Level 2

Section 5.2: Introduction to laser machining of composites (II)


4. Carbon-Carbon Composites As the name implies, in this class of fiber-reinforced composites both the matrix and the fibers are fabricated from carbon. These materials offer a unique combination of properties, including the ability to withstand extremely high service temperatures (>3000C), high specific strength, excellent resistance to wear (they can be self-lubricating), good resistance to thermal shock, and reasonable machinability. However, the maximum use temperature for these composites is limited by oxidation problems. Typical applications include brake components, heat shields, and rocket nozzles. Carbon-carbon composites can be fabricated using the CVD methods by impregnating graphite fibers with a carbon-based polymer that is then pyrolyzed to "burn off " the noncarbon atoms in the polymer, or combinations of the two.

The poor surface quality is also due to the damage produced by the excessive heating of the sub-surface layer of the material. Fig. 5(a) shows an electron microscope image (back scattered) of the heat-affected sub-surface layers observed following machining of the PRMMC. It is evident from Fig. 9 that the microstructure of the matrix material is changed by the heat generated by the machining process. It can be seen that the matrix material shows white lines in its structure which are more prominent in Fig. 5(b) . An extensive X-ray (energy dispersive spectroscopy X-ray/EDS XR) analysis was undertaken and Fig. 5(c) shows the aluminium, silicon, copper and zinc content and their locations within the thermally affected sub-surface layer. The results shown in Fig. 5(b) and Fig. 5(c) indicate that the heat generated during laser machining results in the deposition of copper and zinc along the aluminium grain boundaries. It can be seen from Table 1 that the thickness of this deposition layer decreases with increased feed rate.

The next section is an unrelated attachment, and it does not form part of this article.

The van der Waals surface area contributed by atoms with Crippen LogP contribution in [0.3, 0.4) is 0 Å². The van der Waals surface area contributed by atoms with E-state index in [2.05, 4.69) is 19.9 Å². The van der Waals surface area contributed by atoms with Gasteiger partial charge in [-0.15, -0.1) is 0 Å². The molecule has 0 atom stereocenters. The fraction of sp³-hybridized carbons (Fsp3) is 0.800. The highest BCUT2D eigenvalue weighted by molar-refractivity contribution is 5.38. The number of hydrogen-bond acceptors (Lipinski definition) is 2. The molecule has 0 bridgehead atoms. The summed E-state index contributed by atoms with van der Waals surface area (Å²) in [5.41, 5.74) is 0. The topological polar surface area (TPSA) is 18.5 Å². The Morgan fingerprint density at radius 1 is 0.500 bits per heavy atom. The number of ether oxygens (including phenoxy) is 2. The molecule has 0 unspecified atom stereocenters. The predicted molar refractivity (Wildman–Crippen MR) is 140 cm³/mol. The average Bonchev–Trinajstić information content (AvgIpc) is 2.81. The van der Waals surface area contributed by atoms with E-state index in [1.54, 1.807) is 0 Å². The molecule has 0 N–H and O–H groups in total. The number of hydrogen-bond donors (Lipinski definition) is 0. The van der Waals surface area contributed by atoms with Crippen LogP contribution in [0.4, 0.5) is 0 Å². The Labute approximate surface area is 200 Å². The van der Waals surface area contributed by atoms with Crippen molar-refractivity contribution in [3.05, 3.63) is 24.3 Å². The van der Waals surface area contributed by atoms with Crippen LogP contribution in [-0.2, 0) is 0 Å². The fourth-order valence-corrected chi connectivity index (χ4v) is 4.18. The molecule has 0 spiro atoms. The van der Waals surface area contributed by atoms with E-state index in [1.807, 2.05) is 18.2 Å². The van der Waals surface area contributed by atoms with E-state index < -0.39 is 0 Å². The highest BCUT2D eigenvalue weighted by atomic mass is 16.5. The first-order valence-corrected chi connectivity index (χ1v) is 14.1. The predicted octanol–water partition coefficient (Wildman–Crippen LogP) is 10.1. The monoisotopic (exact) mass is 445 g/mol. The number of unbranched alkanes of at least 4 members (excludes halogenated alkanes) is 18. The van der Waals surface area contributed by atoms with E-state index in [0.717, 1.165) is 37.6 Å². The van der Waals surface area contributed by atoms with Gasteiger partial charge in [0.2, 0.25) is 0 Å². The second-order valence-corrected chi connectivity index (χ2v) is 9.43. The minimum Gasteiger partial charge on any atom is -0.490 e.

Fig. 5(a) Sub-surface layer of PRMMC after Laser cutting. Fig. 5 (b) Microstructure of deposition layer

Fig. 5(c) Sub-surface layer of PRMMC after Laser cutting (F. Müller and J. Monaghan 2000).

Laser machining offers significant productivity advantages for rough cut-off applications. It is apparent that a laser is very suitable for high feed rates (up to v=3000 mm/min) and can produce a cut with a narrow kerf width (wk0.4 mm). Reinforcing the aluminium matrix with SiC ceramic particles improves the machinability of the composite, due to the reduction in the optical reflectively of the material. However quality of the laser cut surface is relatively poor. Striation patterns on the cut surface and burrs at the exit of the laser (dross attachment) were observed. Significant thermal induced microstructural changes were also observed within the PRMMC(F. Müller and J. Monaghan 2000).

For introduction to laser machining of composites systems ( I ), please see Level 1. Section 5.3